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Hip, hippo, hooray! Franklin Park Zoo invites the public to help name pygmy hippo calf


Our pygmy hippo calf has been named Ptolemy, after the youngest son of Cleopatra. The little one’s name was selected by a generous donor who wishes to remain anonymous. The donor was the winner of a 10-day online auction with a winning bid of $40,600. The auction also raised an additional $2,500 in donations in honor of the hippo calf. All proceeds will benefit Zoo New England’s All for Our Animals Fund, supporting the critical animal care at Franklin Park Zoo and Stone Zoo, including healthy diets and high-quality veterinary care.

On October 5, a new and adorable 13-pound face arrived at the Zoo when Cleopatra, a pygmy hippopotamus, gave birth to a male calf. And now Franklin Park Zoo is looking for your help to name him, through an online silent auction taking place from November 19-29.

Since his arrival, the little hippo calf has been stealing hearts and making waves – quite literally, as being in the water is one of his favorite things. This growing boy now weighs in at over 30 pounds, and recently made his exhibit debut in the Zoo’s Tropical Forest under the watchful eye of his mom – and to the delight of Zoo guests.

The birth was a joyous moment marking the culmination of years of work, careful planning and dedication by the animal care and veterinary teams. The tiny male calf is the first pygmy hippo born at Zoo New England.

The auction opens November 19, and is a wonderful opportunity to celebrate the birth by bidding for a chance to name him or by making a donation in his honor. All auction proceeds will go to the All for Our Animals Fund to support critical animal care at Franklin Park Zoo and Stone Zoo, including healthy diets and high quality veterinary care. Full details can be found at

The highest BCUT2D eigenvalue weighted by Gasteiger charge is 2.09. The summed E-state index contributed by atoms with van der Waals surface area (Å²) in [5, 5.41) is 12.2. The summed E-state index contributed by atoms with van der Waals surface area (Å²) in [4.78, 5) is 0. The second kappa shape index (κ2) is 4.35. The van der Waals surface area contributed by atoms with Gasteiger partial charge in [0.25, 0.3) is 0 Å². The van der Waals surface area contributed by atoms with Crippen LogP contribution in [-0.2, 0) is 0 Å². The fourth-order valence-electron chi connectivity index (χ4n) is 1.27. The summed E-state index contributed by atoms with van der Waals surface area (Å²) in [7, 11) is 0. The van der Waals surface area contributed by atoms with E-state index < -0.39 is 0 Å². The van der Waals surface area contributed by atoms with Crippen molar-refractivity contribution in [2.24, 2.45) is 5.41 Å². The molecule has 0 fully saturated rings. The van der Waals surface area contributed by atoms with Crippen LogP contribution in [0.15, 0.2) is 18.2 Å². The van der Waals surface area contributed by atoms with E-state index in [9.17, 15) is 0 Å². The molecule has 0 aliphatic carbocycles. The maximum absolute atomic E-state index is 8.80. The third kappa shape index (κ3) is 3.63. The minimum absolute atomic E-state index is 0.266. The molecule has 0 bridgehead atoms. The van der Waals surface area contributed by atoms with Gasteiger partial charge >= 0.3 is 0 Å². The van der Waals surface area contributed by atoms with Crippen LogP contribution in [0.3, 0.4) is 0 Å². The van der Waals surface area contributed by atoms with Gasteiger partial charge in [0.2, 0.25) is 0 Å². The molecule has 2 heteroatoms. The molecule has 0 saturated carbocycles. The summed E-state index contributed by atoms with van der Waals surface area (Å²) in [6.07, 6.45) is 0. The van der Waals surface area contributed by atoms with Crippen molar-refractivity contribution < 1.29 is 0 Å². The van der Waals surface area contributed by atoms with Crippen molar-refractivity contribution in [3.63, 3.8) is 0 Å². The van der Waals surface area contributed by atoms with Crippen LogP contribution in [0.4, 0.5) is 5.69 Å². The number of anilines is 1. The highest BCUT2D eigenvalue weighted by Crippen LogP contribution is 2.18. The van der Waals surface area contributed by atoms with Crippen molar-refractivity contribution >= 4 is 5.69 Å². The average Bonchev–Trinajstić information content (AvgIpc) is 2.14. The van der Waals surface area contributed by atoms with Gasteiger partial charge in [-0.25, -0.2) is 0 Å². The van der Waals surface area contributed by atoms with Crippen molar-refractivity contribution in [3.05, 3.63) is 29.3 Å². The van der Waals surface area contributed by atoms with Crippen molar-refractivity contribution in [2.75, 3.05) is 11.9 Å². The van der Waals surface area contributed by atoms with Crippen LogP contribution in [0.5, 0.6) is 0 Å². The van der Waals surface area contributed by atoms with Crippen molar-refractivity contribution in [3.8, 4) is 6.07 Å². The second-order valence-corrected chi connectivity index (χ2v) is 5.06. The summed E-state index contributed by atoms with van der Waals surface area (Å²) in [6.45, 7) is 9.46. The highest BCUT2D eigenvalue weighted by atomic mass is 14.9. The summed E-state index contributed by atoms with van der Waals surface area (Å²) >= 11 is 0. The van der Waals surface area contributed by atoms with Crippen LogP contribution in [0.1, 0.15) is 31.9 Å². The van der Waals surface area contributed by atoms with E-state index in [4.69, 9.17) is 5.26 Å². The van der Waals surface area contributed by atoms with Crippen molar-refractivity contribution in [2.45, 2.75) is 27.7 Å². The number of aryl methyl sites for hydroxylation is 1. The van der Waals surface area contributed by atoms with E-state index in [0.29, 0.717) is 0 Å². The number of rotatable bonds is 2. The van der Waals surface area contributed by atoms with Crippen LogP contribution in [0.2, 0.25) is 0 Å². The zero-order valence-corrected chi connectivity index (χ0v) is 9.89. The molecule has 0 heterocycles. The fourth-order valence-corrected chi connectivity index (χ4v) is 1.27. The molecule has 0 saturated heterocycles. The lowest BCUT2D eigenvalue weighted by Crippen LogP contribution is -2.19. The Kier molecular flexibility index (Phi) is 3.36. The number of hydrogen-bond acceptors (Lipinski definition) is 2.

Cleopatra’s pregnancy was detected via ultrasound on March 2, 2020, and ultrasounds were conducted continually throughout her pregnancy to monitor the baby’s development. The gestation for pygmy hippos is six to seven months. Due to the wonderful training program between Cleopatra and her care team, the staff at Zoo New England were the first to be able to monitor a pygmy hippo pregnancy via ultrasound from early gestation, at only four weeks.

Zoo New England participates in the Pygmy Hippo Species Survival Plan (SSP), which is a cooperative, inter-zoo program coordinated nationally through the Association of Zoos and Aquariums (AZA). SSPs help to ensure the survival of selected species in zoos and aquariums, most of which are threatened or endangered, and enhance conservation of these species in the wild. Cleo’s pregnancy is a result of an SSP breeding recommendation with her mate Inocencio. The population managed by the Pygmy Hippo SSP is small and skewed toward females, which makes this birth even more significant.

Pygmy hippos are native to West African rainforests in the countries of Sierra Leone, Guinea, the Ivory Coast and Liberia. This endangered species faces increasing threats including shrinking natural habitat as the result of logging, farming, mining and human settlement.

Because of their reclusive nature, they are difficult to count in the wild. According to the International Union for Conservation of Nature (IUCN), it is estimated that there are less than 2,500 individuals left in their native habitat in West Africa.